History is Real

Lee Kinnamon

When I teach the American Civil War to my U.S. History classes at Americus-Sumter County High School in Americus, Georgia, I am fortunate to be able to incorporate a number of original documents, photographs, and artifacts from my family's collection. I have found that students tend to be more engaged in the subject when they are able to see and touch actual pieces of history from their own community. Students begin to see that history is more than a textbook narrative. They see that history is the story of real people with whom they share a connection through time and space.


On April 27, 1861, one hundred and fifty-five years ago, my own great-great grandfather, Moses Speer, enlisted in Company 'K' of the 4th Georgia Infantry, "Sumter Light Guards." Speer saw action
 with the Army of Northern Virginia during the Peninsula Campaign and was severely wounded by a shot to the face at the Battle of Malvern Hill, Virginia on July 1, 1862. The care given to him by a farmer's family near the battlefield undoubtedly saved his life, and he later recalled passing the time happily playing dominoes with the farmer's children while he recovered. Speer's domino set survives in the family collection.

 

Eventually Thomas Dixon Speer, Moses' uncle and a prominent planter in Sumter County, travelled to Virginia to bring his wounded nephew home. Known as "Liberty Hall," the Speer home still stands south of Americus on the Lee Street Road.

 

The army discharged Moses Speer for his disability on July 13, 1862, and he remained in Americus to recuperate. While convalescing in Americus, he married my great-great grandmother, Laura Hicks Cowles, to whom most of the letters in the collection are addressed. Commissioned a 2nd lieutenant in the Americus Infantry on August 8, 1863 and later elected major in the Georgia Militia in 1864, Major Moses Speer left home and returned to service in the spring of 1864 to assist in the defense of Atlanta.

 

In a letter dated June 21, 1864, Major Speer writes to his brother, Amos Coffman Speer, who also served in the "Sumter Light Guards" and was fighting in Virginia at the time of General Sherman's Atlanta Campaign. Major Speer discusses the birth of his daughter, my great grandmother, May Speer, born May 19, 1864, and he describes the hopeless situation Confederate Gen. Joseph E. Johnston faced as Union Gen. William Tecumseh Sherman continued his drive toward Atlanta.

 

In another letter, dated July 29, 1864, Major Speer writes to his wife in Sumter County about the defense of Atlanta from his position at Fort Hood, a part of the entrenchments surrounding the city and located out the Marietta Road about 1-1/2 miles northwest of downtown. In the midst of these defensive fortifications stood the Ponder House, which Major Speer describes in some detail. Interestingly, George N. Barnard, a photographer travelling with Sherman, documented Fort Hood and the Ponder House following the surrender of Atlanta on September 2, 1864. CREATOR: gd-jpeg v1.0 (using IJG JPEG v62), quality = 90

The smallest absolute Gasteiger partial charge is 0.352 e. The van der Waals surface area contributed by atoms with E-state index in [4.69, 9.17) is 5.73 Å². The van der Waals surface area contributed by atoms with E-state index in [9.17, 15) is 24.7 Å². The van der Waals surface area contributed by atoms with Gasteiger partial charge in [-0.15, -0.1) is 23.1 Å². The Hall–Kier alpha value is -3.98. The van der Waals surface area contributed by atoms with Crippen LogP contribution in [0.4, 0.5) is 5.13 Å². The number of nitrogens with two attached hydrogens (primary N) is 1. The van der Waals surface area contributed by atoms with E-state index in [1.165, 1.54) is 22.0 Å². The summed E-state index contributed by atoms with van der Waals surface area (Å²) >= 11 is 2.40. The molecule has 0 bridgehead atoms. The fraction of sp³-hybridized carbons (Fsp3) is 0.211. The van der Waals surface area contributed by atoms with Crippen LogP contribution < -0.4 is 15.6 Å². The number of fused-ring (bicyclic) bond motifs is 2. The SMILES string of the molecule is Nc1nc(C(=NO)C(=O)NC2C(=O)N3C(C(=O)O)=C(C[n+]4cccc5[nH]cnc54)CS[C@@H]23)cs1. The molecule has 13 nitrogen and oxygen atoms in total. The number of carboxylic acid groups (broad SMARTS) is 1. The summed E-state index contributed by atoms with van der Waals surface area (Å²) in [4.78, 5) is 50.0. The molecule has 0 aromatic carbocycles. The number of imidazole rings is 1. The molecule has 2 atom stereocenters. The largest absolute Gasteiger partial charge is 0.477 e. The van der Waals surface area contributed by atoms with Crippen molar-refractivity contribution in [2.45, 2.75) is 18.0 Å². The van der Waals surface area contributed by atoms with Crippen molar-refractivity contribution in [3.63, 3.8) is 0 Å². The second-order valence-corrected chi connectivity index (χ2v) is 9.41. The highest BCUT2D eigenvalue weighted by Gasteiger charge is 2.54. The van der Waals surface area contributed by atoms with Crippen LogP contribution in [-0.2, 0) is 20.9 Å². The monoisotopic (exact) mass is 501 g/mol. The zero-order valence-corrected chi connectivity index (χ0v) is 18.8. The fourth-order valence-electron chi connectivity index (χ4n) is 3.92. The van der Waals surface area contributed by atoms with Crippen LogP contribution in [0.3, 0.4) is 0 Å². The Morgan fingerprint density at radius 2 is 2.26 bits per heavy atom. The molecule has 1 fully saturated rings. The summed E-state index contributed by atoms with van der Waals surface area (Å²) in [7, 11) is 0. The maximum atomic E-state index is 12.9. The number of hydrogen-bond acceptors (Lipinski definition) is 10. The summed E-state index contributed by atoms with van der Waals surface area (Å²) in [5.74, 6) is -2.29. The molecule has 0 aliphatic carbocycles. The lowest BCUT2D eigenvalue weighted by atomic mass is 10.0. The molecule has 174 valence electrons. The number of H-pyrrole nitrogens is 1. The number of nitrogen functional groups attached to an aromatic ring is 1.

Barnard's famous photographs confirm the devastation described by Speer in his letter. Today, the western edge of Georgia Tech's campus stands on the location of Fort Hood and the Ponder House.

 

Following the Civil War, Major Moses Speer returned to Americus and became a prominent banker and an investor in a number of enterprises, including the Savannah, Americus & Montgomery Railway and the Windsor Hotel. He was active in civic life and helped to establish the public school system and public library in Americus. Major Speer died on December 10, 1898 at the age of 66.

 

 

 


 

 

 

 

 

 

 Photos showing the approximate locations of the Ponder House and Fort Hood on Tech Parkway

 

                                                                                           

 

 

Following the Civil War, Major Speer built the first brick house in Americus, Georgia in 1868 on the northwest corner of Jackson Street and Church Street. It was demolished in 1939. Major and Mrs. Speer entertained many of the famous visitors to Americus during the late 19th century, including Henry W. Grady, "voice" of the New South, and Alexander H. Stephens--member of the United States Congress, Vice President of the Confederate States of America, and Governor of Georgia.

 

 

 

 

Major Speer's obituary appeared in The Atlanta Constitution on Dec. 11, 1898.

 

 

 

 

 

 

 

 

 

 

 

 

 

 

 

 

 

 

 

 

 

 

 

 

 

 

 

 

 

 

 

 

 

 

 

 

 

 

 

 

 

 

                       

 

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